Dispatches from Oxford in the Realm of England
Henry M. Miller, HSMC Director of Research
This blog reports the experiences and findings of Dr. Henry Miller while he is on assignment at the Centre for Medieval and Renaissance Studies at Oxford, England. From September 2011 to May of 2012, he will be conducting research about early Maryland and its English connections, writing, and teaching. Watch this space for Dr. Miller’s research findings, insights on the remarkable history and nature of Oxford and other places he visits, and curious aspects of living in another country.
May 4, 2012
As of this writing, I have exactly one month left in Great Britain, or “Old Blighty” as the World War I British troops called it. Among my activities have been trips to the National Archives at Kew and the British Library. Known for years as the Public Records Office or PRO in London, they changed the name to The National Archives when the new facility was opened at Kew. It is a remarkable place that stores over 11 million documents to which you can gain access. The reading room for special documents is full of people looking at everything from Medieval parchments and letters to the Henry VIII to recently released Cold War records.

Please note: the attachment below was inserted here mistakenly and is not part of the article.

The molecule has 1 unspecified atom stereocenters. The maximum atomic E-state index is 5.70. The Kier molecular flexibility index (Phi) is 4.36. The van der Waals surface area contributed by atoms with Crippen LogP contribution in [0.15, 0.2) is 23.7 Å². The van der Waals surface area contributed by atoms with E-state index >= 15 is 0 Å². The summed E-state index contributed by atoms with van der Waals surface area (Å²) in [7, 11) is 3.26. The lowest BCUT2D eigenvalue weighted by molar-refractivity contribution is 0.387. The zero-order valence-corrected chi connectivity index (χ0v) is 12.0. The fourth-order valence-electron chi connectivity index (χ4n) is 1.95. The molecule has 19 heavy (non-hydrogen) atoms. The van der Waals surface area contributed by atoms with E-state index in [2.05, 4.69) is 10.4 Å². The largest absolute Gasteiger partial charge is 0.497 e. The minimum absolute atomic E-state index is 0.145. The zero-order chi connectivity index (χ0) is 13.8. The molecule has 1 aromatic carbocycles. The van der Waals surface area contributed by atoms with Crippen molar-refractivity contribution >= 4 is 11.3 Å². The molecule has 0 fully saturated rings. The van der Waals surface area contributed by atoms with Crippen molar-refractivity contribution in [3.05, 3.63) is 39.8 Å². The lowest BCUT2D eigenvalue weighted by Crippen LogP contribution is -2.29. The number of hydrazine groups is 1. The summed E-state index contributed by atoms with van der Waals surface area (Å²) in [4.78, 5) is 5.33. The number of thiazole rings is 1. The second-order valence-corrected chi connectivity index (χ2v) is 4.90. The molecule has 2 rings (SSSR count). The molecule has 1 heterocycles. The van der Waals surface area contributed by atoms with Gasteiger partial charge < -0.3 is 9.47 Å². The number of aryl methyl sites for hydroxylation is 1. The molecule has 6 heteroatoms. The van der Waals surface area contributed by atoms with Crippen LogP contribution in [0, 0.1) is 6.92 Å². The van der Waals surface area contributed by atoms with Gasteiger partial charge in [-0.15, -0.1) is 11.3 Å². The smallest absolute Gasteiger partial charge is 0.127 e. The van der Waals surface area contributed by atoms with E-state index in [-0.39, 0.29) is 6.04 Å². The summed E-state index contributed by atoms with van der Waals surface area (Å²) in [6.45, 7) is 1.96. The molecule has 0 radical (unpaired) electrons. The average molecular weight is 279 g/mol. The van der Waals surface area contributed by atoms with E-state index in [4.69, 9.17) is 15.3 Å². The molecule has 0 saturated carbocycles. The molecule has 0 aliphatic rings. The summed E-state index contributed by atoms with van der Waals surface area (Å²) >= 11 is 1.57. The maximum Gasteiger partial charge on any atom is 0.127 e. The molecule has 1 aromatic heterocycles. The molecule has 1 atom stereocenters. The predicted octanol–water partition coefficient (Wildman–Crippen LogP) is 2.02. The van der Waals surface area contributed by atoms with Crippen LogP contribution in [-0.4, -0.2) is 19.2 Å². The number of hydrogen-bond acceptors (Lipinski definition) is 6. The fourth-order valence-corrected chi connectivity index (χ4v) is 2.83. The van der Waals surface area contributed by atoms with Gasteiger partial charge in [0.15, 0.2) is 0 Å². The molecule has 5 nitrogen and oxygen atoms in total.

Among the documents I have been able to inspect and copy are the wills of Cecil and Charles Calvert, a John Lewgar who might be the father of the builder of St. Johns, Jane Calvert, 2nd wife of Philip Calvert and the likely mother of the little baby we found in the lead coffin at the Chapel, Thomas Cornwalleys, St. Mary’s City designer Jerome White, and a variety of others. But there are also numerous court cases of relevance, petitions from Cecil Calvert and others, tax records and certificates of residence. For example, one shows that in 1663 that Cecil Calvert lived in London and owed 4 £ sterling a year for one tax. He also owed what is known as a Hearth Tax, established in 1662 by Charles II as a way of raising government revenue. What is outstanding about them is that the tax collector listed the individuals by street in London, and this gives us a clear record of Lord Baltimore’s neighbors as well as the number of fireplaces in his house. Just down the street from Cecil Lord Baltimore lived Humphrey Weld and his wife, a sister of Anne Arundell. And at various times, the French and Portuguese ambassadors lived on the street as well. Their residences would have had Catholic chapels where Cecil could have worshiped, although he also had a personal chaplain living with him. One significant find is the inventory of Cecil Calvert’s residences taken shortly after his death in late 1675. I came across this two years ago and was really thrilled to see such a document.
However, in the excitement, I somehow failed to photograph the page listing all the kitchen equipment, so had to return and capture that page.